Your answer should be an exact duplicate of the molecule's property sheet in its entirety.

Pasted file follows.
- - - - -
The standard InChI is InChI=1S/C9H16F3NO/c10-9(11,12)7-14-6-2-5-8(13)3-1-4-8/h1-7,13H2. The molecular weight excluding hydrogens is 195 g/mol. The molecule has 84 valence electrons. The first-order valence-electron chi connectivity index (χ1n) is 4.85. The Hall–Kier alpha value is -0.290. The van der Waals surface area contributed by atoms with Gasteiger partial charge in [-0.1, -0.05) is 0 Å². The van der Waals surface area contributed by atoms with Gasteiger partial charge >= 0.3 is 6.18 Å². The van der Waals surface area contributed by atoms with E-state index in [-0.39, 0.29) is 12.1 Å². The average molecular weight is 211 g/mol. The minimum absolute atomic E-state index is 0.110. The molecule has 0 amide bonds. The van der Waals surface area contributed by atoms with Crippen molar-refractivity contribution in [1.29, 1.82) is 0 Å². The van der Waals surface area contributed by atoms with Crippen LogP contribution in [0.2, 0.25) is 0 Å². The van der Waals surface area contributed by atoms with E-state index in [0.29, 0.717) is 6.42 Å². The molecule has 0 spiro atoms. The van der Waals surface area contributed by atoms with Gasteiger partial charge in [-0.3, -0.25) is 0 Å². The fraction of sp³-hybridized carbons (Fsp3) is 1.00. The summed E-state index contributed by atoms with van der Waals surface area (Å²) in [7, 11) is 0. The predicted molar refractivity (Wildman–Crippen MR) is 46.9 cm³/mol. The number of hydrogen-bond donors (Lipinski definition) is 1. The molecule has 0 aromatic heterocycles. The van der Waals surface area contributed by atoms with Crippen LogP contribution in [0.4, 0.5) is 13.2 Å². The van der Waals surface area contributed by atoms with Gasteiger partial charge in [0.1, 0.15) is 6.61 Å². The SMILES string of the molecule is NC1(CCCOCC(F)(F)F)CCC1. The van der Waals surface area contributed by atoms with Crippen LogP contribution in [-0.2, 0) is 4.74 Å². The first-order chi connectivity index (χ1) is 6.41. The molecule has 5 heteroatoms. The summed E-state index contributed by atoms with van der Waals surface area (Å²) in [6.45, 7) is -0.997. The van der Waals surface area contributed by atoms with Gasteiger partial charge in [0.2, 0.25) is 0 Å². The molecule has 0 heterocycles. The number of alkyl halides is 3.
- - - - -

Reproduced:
The standard InChI is InChI=1S/C9H16F3NO/c10-9(11,12)7-14-6-2-5-8(13)3-1-4-8/h1-7,13H2. The molecular weight excluding hydrogens is 195 g/mol. The molecule has 84 valence electrons. The first-order valence-electron chi connectivity index (χ1n) is 4.85. The Hall–Kier alpha value is -0.290. The van der Waals surface area contributed by atoms with Gasteiger partial charge in [-0.1, -0.05) is 0 Å². The van der Waals surface area contributed by atoms with Gasteiger partial charge >= 0.3 is 6.18 Å². The van der Waals surface area contributed by atoms with E-state index in [-0.39, 0.29) is 12.1 Å². The average molecular weight is 211 g/mol. The minimum absolute atomic E-state index is 0.110. The molecule has 0 amide bonds. The van der Waals surface area contributed by atoms with Crippen molar-refractivity contribution in [1.29, 1.82) is 0 Å². The van der Waals surface area contributed by atoms with Crippen LogP contribution in [0.2, 0.25) is 0 Å². The van der Waals surface area contributed by atoms with E-state index in [0.29, 0.717) is 6.42 Å². The molecule has 0 spiro atoms. The van der Waals surface area contributed by atoms with Gasteiger partial charge in [-0.3, -0.25) is 0 Å². The fraction of sp³-hybridized carbons (Fsp3) is 1.00. The summed E-state index contributed by atoms with van der Waals surface area (Å²) in [7, 11) is 0. The predicted molar refractivity (Wildman–Crippen MR) is 46.9 cm³/mol. The number of hydrogen-bond donors (Lipinski definition) is 1. The molecule has 0 aromatic heterocycles. The van der Waals surface area contributed by atoms with Crippen LogP contribution in [0.4, 0.5) is 13.2 Å². The van der Waals surface area contributed by atoms with Gasteiger partial charge in [0.1, 0.15) is 6.61 Å². The SMILES string of the molecule is NC1(CCCOCC(F)(F)F)CCC1. The van der Waals surface area contributed by atoms with Crippen LogP contribution in [-0.2, 0) is 4.74 Å². The first-order chi connectivity index (χ1) is 6.41. The molecule has 5 heteroatoms. The summed E-state index contributed by atoms with van der Waals surface area (Å²) in [6.45, 7) is -0.997. The van der Waals surface area contributed by atoms with Gasteiger partial charge in [0.2, 0.25) is 0 Å². The molecule has 0 heterocycles. The number of alkyl halides is 3.